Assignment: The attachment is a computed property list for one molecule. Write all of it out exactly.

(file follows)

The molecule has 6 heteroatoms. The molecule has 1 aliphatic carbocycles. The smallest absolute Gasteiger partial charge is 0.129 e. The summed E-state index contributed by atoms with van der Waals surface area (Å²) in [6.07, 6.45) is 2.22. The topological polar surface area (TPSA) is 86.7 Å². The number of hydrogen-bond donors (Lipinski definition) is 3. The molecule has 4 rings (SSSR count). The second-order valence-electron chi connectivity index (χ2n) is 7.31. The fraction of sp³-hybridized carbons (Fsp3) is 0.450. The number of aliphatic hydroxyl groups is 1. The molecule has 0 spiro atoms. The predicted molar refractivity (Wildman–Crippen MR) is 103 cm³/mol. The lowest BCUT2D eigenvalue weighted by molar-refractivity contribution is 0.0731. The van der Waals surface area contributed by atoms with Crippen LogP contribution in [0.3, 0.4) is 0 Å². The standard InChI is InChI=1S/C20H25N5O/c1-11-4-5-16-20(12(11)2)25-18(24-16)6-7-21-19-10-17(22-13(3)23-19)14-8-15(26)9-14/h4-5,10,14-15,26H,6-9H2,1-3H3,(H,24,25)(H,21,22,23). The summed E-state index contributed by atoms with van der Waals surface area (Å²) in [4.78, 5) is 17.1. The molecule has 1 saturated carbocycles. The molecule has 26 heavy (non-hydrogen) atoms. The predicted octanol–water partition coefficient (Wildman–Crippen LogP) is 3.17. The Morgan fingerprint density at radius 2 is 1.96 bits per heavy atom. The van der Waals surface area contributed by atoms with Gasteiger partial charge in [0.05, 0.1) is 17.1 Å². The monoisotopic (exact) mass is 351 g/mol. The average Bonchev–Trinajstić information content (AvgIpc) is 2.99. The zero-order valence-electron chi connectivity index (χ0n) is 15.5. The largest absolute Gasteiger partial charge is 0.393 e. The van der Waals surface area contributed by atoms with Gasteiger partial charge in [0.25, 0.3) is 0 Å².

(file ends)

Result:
The molecule has 6 heteroatoms. The molecule has 1 aliphatic carbocycles. The smallest absolute Gasteiger partial charge is 0.129 e. The summed E-state index contributed by atoms with van der Waals surface area (Å²) in [6.07, 6.45) is 2.22. The topological polar surface area (TPSA) is 86.7 Å². The number of hydrogen-bond donors (Lipinski definition) is 3. The molecule has 4 rings (SSSR count). The second-order valence-electron chi connectivity index (χ2n) is 7.31. The fraction of sp³-hybridized carbons (Fsp3) is 0.450. The number of aliphatic hydroxyl groups is 1. The molecule has 0 spiro atoms. The predicted molar refractivity (Wildman–Crippen MR) is 103 cm³/mol. The lowest BCUT2D eigenvalue weighted by molar-refractivity contribution is 0.0731. The van der Waals surface area contributed by atoms with Crippen LogP contribution in [0.3, 0.4) is 0 Å². The standard InChI is InChI=1S/C20H25N5O/c1-11-4-5-16-20(12(11)2)25-18(24-16)6-7-21-19-10-17(22-13(3)23-19)14-8-15(26)9-14/h4-5,10,14-15,26H,6-9H2,1-3H3,(H,24,25)(H,21,22,23). The summed E-state index contributed by atoms with van der Waals surface area (Å²) in [4.78, 5) is 17.1. The molecule has 1 saturated carbocycles. The molecule has 26 heavy (non-hydrogen) atoms. The predicted octanol–water partition coefficient (Wildman–Crippen LogP) is 3.17. The Morgan fingerprint density at radius 2 is 1.96 bits per heavy atom. The van der Waals surface area contributed by atoms with Gasteiger partial charge in [0.05, 0.1) is 17.1 Å². The monoisotopic (exact) mass is 351 g/mol. The average Bonchev–Trinajstić information content (AvgIpc) is 2.99. The zero-order valence-electron chi connectivity index (χ0n) is 15.5. The largest absolute Gasteiger partial charge is 0.393 e. The van der Waals surface area contributed by atoms with Gasteiger partial charge in [0.25, 0.3) is 0 Å².